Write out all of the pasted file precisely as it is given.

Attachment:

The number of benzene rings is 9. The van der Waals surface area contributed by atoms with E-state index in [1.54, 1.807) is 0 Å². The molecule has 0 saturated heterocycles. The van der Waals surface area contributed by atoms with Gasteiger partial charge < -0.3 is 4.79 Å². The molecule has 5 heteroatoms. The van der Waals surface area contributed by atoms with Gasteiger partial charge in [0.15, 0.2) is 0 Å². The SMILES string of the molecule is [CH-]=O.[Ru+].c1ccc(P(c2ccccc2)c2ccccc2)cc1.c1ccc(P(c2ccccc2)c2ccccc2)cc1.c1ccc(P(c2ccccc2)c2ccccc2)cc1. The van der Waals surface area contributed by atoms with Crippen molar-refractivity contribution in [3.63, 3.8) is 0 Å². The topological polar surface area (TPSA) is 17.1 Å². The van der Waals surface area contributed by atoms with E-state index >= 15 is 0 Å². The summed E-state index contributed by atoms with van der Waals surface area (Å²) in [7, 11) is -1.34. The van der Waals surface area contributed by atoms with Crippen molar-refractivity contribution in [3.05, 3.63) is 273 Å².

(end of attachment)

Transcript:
The number of benzene rings is 9. The van der Waals surface area contributed by atoms with E-state index in [1.54, 1.807) is 0 Å². The molecule has 0 saturated heterocycles. The van der Waals surface area contributed by atoms with Gasteiger partial charge < -0.3 is 4.79 Å². The molecule has 5 heteroatoms. The van der Waals surface area contributed by atoms with Gasteiger partial charge in [0.15, 0.2) is 0 Å². The SMILES string of the molecule is [CH-]=O.[Ru+].c1ccc(P(c2ccccc2)c2ccccc2)cc1.c1ccc(P(c2ccccc2)c2ccccc2)cc1.c1ccc(P(c2ccccc2)c2ccccc2)cc1. The van der Waals surface area contributed by atoms with Crippen molar-refractivity contribution in [3.63, 3.8) is 0 Å². The topological polar surface area (TPSA) is 17.1 Å². The van der Waals surface area contributed by atoms with E-state index >= 15 is 0 Å². The summed E-state index contributed by atoms with van der Waals surface area (Å²) in [7, 11) is -1.34. The van der Waals surface area contributed by atoms with Crippen molar-refractivity contribution in [3.05, 3.63) is 273 Å².